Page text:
Self-Care in Under Five, a Guest Post from Carley Schweet

Self-Care in Under Five, a Guest Post from Carley Schweet

We live in a busy, hyper-connected world, and, sometimes, self-care can quickly fall by the wayside, buried under a seemingly endless to-do list. The thing is: self-care is now more critical than ever before, especially living through a global pandemic, and there are ways to reap the healing benefits of caring for your needs in little to no time.


Keep reading to learn how you can begin to incorporate self-care into your daily life in five minutes or less. Hey, we all have to start somewhere, right? You may be amazed at how much better you feel by simply carving out just 300 seconds for yourself each day. When you look at the numbers that way, self-care feels pretty attainable, huh?


Five Ways to Practice Self-Care in Five Minutes or Less


To get the most out of your five-minute self-care practice, first get in touch with what you need most at that time. This step is essential. If you’re stuck, simply ask yourself what your greatest desired feeling or outcome is? Is it to feel less stressed or more grounded, or more energized? Whatever your answer is, keep it in mind as you read through these five ways to practice self-care when you’re short on time.


Slow Down and Breathe Deeply


    While this self-care practice may seem incredibly simple, many of us don’t breathe deep enough throughout the day. Shallow breathing does not produce the deeply relaxing and stress-melting benefits that deep belly breathing can.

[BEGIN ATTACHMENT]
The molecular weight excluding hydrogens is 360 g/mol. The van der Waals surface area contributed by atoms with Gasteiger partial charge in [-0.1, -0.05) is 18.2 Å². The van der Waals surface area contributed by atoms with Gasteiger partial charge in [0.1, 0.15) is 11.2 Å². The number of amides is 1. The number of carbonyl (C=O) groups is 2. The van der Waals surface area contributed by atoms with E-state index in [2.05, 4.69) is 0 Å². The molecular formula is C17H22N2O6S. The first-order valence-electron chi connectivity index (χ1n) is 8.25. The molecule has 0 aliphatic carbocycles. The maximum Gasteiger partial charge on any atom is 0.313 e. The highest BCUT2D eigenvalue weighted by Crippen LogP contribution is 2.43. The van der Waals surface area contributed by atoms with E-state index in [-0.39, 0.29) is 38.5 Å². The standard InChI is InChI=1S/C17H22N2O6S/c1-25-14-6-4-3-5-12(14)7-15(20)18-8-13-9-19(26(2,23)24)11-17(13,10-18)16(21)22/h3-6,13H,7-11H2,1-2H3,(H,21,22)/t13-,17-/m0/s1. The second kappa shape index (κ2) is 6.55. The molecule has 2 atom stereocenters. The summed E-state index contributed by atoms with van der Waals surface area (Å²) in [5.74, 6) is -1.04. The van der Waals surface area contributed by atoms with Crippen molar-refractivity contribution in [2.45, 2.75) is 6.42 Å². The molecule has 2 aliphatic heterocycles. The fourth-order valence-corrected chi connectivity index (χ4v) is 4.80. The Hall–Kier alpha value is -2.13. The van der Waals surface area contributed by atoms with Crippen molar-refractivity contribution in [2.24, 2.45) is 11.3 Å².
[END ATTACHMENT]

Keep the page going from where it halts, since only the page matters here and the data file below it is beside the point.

Try this quick 4-7-8 breathing exercise by Dr. Andrew Weil


    1. Empty the lungs fully.
    2. Inhale through the nose for four seconds, breathing deep into the belly.
    3. Hold seven seconds.
    4. Exhale for eight seconds through the mouth. Option to create a “whoosh” sound while exhaling.
    5. Repeat up to four times maximum

    Set a timer on your phone every few hours to remind yourself to take a breathing break. Notice how these small pockets of breath affect your mood throughout the day.


    Do Some Simple Stretches

     

      Whether you stretch at your desk, your kitchen counter, or in the messiness of your child’s bedroom, your muscles will thank you. That’s because muscles tend to hold a lot of our tension, and they can quickly feel sore and tight in times of stress. Take a few minutes to stretch each morning or throughout the day.


      • Bend over and relax your fingertips towards the floor
      • Complete a series of head and neck rolls to each side
      • Stretch out your wrists and ankles
      • Gently nod your head yes, taking extra notice of the downward motion to release upper back tension


      Ask for Help When Needed

       

      Part of self-care is recognizing when you can’t do it all. Spoiler alert: you’re not supposed to do it all, even if it feels like you “should” most of the time. Speak up and ask for specific help from those in your life so you can take off some of the mental and physical load you’re carrying. It’s okay to ask for help. In fact, it’s highly encouraged.